|Publication number||US6105900 A|
|Application number||US 08/996,955|
|Publication date||Aug 22, 2000|
|Filing date||Dec 23, 1997|
|Priority date||Dec 23, 1997|
|Also published as||CA2316243A1, CN1283158A, EP1045793A1, WO1999032356A1|
|Publication number||08996955, 996955, US 6105900 A, US 6105900A, US-A-6105900, US6105900 A, US6105900A|
|Inventors||William A. Welsh, Charles A. Yoerkie, Jr.|
|Original Assignee||Sikorsky Aircraft Corporation|
|Export Citation||BiBTeX, EndNote, RefMan|
|Patent Citations (14), Referenced by (10), Classifications (15), Legal Events (4)|
|External Links: USPTO, USPTO Assignment, Espacenet|
This invention relates generally to active noise control systems, and more particularly, to an active noise control system for a helicopter transmission mount for minimizing undesirable acoustic noise in a helicopter cabin.
Interior acoustic noise is a primary concern in the operation of helicopters. While there are numerous sources of acoustic noise-generating vibrations in an operating helicopter, such as the main rotor assembly, the main gearbox, the engines, the tail rotor assembly, the hydraulic system, aerodynamic forces, etc., the high frequency structureborne vibrations emanating from the main gearbox have the most pronounced effect on interior acoustic noise, i.e., in the cockpit and/or cabin.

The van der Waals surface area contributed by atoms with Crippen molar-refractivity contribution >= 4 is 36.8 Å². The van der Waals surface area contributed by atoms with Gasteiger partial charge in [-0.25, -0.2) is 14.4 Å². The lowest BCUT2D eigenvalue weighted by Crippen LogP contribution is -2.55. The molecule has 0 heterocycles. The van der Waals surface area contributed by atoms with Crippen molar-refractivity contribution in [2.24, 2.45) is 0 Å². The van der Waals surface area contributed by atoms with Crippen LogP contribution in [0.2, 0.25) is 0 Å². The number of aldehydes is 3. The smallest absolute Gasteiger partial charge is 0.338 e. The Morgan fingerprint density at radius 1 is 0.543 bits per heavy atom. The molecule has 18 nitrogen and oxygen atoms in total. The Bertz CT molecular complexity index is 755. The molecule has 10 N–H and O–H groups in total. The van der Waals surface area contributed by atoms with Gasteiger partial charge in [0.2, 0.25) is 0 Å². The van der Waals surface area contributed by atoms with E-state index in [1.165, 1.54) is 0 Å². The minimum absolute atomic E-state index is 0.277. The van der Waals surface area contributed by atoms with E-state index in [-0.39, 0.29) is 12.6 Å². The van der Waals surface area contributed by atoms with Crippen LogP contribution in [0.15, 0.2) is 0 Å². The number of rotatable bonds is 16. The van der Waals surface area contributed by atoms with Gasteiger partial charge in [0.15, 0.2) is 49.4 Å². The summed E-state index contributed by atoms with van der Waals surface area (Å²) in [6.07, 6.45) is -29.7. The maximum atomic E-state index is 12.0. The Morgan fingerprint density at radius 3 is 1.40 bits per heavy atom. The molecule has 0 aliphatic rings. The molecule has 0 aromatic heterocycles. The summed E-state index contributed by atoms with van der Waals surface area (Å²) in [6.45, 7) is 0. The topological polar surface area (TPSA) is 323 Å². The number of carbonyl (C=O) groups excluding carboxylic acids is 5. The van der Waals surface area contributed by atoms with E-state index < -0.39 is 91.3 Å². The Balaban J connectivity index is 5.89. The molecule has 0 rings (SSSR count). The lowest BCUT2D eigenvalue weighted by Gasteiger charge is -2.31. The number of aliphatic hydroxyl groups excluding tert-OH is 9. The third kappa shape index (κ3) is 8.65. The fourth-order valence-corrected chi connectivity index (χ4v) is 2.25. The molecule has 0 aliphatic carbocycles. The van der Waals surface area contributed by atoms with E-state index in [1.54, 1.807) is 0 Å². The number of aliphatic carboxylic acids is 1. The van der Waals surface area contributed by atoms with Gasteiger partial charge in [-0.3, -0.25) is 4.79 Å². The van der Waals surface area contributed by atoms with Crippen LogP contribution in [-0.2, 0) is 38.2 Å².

In a Sikorsky Aircraft Corporation S-92™ helicopter (S-92™ is a trademark of the Sikorsky Aircraft Corporation), the main gearbox includes three stages of reduction gearing: a first stage for each engine output comprising input and output bevel gearing, a second stage comprising two driver bevel pinions driving a main bevel gear, and a final stage comprising a stacked compound planetary gear train having a plurality of primary planetary pinions interacting with a sun gear, and a plurality of secondary planetary pinions interacting with a fixed ring gear (a more detailed description of the operation of the S-92 helicopter's main gearbox can be found in U.S. Pat. No. 5,472,386, STACKED COMPOUND PLANETARY GEAR TRAIN FOR AN UPGRADED POWERTRAIN SYSTEM FOR A HELICOPTER, granted to Kish, and assigned to United Technologies Corporation).
The high frequency vibrations emanating from the main gearbox are coupled to the helicopter airframe structure via main gearbox support members, and induce vibratory responses of many airframe structure natural modes. These vibratory responses excite acoustic natural modes of the cockpit and/or cabin acoustic volume and produce undesirable acoustic noise levels within the helicopter cockpit and/or cabin.